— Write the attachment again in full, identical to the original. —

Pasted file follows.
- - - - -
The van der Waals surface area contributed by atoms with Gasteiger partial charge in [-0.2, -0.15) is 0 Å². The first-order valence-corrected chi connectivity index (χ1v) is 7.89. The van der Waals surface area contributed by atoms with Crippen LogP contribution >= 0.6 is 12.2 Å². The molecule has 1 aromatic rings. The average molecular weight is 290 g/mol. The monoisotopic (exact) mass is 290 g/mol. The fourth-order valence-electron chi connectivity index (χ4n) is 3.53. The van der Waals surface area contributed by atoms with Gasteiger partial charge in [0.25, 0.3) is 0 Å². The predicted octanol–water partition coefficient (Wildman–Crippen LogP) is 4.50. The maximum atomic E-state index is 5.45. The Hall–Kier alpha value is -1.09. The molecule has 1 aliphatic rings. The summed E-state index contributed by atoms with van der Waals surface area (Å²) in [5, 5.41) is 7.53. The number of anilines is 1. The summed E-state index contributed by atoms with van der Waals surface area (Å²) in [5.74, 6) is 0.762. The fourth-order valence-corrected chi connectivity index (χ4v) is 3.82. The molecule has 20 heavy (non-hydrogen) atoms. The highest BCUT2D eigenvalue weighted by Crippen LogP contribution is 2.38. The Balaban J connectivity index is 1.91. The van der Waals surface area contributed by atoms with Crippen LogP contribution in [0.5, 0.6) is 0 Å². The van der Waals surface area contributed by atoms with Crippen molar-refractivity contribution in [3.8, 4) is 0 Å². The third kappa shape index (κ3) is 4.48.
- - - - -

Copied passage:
The van der Waals surface area contributed by atoms with Gasteiger partial charge in [-0.2, -0.15) is 0 Å². The first-order valence-corrected chi connectivity index (χ1v) is 7.89. The van der Waals surface area contributed by atoms with Crippen LogP contribution >= 0.6 is 12.2 Å². The molecule has 1 aromatic rings. The average molecular weight is 290 g/mol. The monoisotopic (exact) mass is 290 g/mol. The fourth-order valence-electron chi connectivity index (χ4n) is 3.53. The van der Waals surface area contributed by atoms with Gasteiger partial charge in [0.25, 0.3) is 0 Å². The predicted octanol–water partition coefficient (Wildman–Crippen LogP) is 4.50. The maximum atomic E-state index is 5.45. The Hall–Kier alpha value is -1.09. The molecule has 1 aliphatic rings. The summed E-state index contributed by atoms with van der Waals surface area (Å²) in [5, 5.41) is 7.53. The number of anilines is 1. The summed E-state index contributed by atoms with van der Waals surface area (Å²) in [5.74, 6) is 0.762. The fourth-order valence-corrected chi connectivity index (χ4v) is 3.82. The molecule has 20 heavy (non-hydrogen) atoms. The highest BCUT2D eigenvalue weighted by Crippen LogP contribution is 2.38. The Balaban J connectivity index is 1.91. The van der Waals surface area contributed by atoms with Crippen LogP contribution in [0.5, 0.6) is 0 Å². The van der Waals surface area contributed by atoms with Crippen molar-refractivity contribution in [3.8, 4) is 0 Å². The third kappa shape index (κ3) is 4.48.